Signal Analyses of Oscillatory Brain Activities Pertaining to Mood

Depression is a common illness with an outsized impact on personal life, economics, and society in general. Disrupted signaling in the brain affects rhythms from millisecond neural firing to hourly and even yearly cycles. Chronobiologic oscillatory changes are seen in vocal outputs, heart rate variability, respiratory control, cortisol levels, EEG findings, spinal fluid concentrations of neurotransmitters, neuropeptides, and sodium itself, and many other physiologic measures from imaging and other approaches.

It may be surprising to see how strongly frequency space is related to so many measures in psychiatry! After the rapid tour of experimental chronobiologic evidence, implications for the diagnosis and treatment of depression will be entertained. The hope is to inspire greater attention to multiple frequency domains in neurobiological research towards improved detection and management of all mental illnesses.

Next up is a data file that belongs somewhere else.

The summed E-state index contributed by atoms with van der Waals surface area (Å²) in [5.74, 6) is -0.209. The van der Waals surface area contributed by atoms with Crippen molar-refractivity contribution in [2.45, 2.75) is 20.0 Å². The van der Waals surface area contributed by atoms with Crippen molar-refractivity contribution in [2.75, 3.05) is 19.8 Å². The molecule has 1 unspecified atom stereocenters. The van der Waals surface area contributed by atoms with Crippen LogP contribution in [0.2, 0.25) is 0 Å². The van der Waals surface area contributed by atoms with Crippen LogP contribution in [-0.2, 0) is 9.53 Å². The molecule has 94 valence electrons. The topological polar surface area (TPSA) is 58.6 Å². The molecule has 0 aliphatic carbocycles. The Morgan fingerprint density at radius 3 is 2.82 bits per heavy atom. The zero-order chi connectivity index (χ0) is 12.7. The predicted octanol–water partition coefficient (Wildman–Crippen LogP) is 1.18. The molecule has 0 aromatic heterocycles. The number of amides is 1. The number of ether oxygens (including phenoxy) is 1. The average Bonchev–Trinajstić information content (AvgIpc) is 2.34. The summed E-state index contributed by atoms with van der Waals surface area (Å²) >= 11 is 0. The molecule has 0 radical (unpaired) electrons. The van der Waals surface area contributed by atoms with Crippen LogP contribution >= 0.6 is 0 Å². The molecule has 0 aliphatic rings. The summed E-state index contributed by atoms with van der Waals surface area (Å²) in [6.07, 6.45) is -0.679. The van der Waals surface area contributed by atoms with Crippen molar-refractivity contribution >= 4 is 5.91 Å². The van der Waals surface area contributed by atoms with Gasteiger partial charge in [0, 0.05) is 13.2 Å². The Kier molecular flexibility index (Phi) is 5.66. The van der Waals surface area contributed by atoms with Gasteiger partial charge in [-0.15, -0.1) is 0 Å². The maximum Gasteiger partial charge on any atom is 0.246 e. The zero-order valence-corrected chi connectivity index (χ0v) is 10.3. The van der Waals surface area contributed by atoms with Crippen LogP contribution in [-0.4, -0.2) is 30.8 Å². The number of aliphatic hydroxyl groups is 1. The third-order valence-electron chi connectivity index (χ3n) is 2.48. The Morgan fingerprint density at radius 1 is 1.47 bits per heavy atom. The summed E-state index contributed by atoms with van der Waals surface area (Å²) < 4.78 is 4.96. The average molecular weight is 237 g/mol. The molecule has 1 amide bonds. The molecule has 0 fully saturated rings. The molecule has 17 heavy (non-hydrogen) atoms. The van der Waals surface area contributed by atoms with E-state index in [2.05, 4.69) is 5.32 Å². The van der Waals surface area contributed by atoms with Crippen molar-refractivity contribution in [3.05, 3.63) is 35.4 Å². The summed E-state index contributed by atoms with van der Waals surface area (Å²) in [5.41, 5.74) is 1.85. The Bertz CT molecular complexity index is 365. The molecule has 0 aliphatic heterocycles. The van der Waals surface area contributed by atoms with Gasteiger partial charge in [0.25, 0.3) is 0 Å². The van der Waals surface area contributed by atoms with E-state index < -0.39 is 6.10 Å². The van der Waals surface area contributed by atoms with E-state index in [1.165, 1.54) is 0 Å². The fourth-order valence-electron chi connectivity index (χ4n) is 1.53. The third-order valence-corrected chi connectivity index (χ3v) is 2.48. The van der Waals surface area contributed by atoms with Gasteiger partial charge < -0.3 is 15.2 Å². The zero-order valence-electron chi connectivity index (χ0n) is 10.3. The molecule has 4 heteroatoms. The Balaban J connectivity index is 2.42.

Ronald M Salomon

Dr Salomon completed his undergraduate work at the Massachusetts Institute of Technology in 1976 with a strong interest in mathematics and physics, while completing undergraduate thesis research on the neuroimmunology of multiple sclerosis. After medical school in Belgium his psychiatric research career grew into an amalgam of his many interests. He conducted and contributed to numerous investigations of neurobiologic signal sources, while applying a wide range of analytic methods for non-linear features altered in depression. Most of his over one hundred articles and meeting abstracts and invited presentations involve voice analysis, time-series neurochemistry, or metabolic brain imaging. Dr Salomon was a dedicated academician, and now continues to practice as a psychiatric clinician. His 2023 talk emphasizes the immense power of oscillatory signals and their changes in psychiatric illnesses, especially depression. These approaches present exciting opportunities for improved diagnosis, treatment, and disease prevention.